> 2) Microsoft Office sales are reliant on Windows client sales"

There are reports that Microsoft plans to bring Office to iOS and Android devices:

> Microsoft's next two financial reports are critical, and if they show what I expect, all he'll is going to break loose.

I'll quote what was said over at Mini-Microsoft about the SemiAccurate article:
"The author shows complete ignorance of MS business model, dismissing OEM distribution channel, and the fact that businesses are locked in for years with enterprise agreements. Microsoft will not disappear overnight whatever the actual early usage of Win 8 turns out to be."

While Windows Phone may be failing, Microsoft itself isn't and can continue to cross-subsidize their mobile business for quite some time.


>> There are reports that Microsoft plans to bring Office to iOS and Android devices:

Well, if that isn't the first sign of admission that something is wrong.

And no matter how locked in businesses are, people hate Microsoft. Many would jump at the first chance to get out.

The strange thing is that Microsoft doesn't do anything to keep these people satisfied. Instead they are pissing them off even more by their arrogant decision to force Metro on everyone.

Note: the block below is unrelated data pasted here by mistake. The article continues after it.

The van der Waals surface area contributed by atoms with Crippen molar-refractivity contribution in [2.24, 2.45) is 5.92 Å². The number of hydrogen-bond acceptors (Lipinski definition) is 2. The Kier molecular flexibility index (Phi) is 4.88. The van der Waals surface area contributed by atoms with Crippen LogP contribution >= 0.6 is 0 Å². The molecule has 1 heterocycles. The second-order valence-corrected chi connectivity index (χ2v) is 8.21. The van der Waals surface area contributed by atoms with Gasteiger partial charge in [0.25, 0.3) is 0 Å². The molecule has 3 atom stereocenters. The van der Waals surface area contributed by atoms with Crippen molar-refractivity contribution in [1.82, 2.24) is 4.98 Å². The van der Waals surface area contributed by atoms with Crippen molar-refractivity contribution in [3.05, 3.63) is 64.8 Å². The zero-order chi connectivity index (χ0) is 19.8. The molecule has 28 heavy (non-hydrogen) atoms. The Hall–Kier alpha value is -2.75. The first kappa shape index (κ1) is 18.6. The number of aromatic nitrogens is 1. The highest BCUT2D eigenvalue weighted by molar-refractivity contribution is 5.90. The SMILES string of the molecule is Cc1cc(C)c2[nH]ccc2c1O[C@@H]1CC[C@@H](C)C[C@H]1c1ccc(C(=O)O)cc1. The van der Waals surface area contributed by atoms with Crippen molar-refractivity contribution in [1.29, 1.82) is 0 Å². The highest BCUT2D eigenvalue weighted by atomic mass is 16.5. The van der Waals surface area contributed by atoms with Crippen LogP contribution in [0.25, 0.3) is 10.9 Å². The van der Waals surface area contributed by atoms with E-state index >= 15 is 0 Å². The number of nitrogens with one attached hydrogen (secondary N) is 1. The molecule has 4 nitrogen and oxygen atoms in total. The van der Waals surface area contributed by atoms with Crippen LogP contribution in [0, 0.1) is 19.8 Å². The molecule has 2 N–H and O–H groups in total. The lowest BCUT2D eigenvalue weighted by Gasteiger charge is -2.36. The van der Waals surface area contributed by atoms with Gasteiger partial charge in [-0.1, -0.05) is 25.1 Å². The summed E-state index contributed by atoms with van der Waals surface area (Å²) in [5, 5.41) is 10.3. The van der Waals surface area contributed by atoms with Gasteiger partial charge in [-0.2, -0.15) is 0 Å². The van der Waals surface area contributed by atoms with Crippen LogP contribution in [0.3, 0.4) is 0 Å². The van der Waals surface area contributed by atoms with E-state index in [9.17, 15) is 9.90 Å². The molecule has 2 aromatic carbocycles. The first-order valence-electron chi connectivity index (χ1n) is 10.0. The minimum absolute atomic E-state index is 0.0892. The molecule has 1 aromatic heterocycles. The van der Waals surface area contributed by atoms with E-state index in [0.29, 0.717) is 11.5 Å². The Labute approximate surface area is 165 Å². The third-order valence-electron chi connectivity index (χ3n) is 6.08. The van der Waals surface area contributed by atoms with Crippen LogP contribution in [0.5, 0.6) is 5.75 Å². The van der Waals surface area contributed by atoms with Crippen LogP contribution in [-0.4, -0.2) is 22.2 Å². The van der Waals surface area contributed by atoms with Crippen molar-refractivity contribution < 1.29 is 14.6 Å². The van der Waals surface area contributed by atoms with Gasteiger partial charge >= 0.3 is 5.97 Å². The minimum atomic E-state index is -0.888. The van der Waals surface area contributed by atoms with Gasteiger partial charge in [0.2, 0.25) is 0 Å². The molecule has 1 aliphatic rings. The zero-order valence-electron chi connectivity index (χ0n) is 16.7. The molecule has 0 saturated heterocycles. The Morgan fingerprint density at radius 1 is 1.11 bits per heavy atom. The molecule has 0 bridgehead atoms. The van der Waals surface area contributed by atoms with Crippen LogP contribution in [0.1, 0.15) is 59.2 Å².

And I can tell you one thing: Microsoft can't afford to lose these customers. Once it starts it will turn into an avalanche.

Many only depend on Microsoft because they work with companies depending on Microsoft so if one piece of the chain goes, the entire chain might go with it.

No, I don't expect them to go quickly, I'd rather expect them to increase their bullying tactics to remain in business. This, however, will piss of even more of their customers. Of course this can't go well.

So when the whole thing eventually blows, it wouldn't surprise me if Microsoft collapses huge.

James G


So what if MS brings Office to iOS and Android. It will always be a version or feature behind Office on Win 8. The web version won't work the same on Safari or Chrome as it does on Internet Exploder. They only do this porting to introduce people to their "superior" product to get them to switch platforms. Office on the first Mac may have been better because Windows was not yet 32-bit ready and the Mac was, but now Office on the Mac is always behind a version or lacking in important features such as VBA (now added back in due to poor sales without).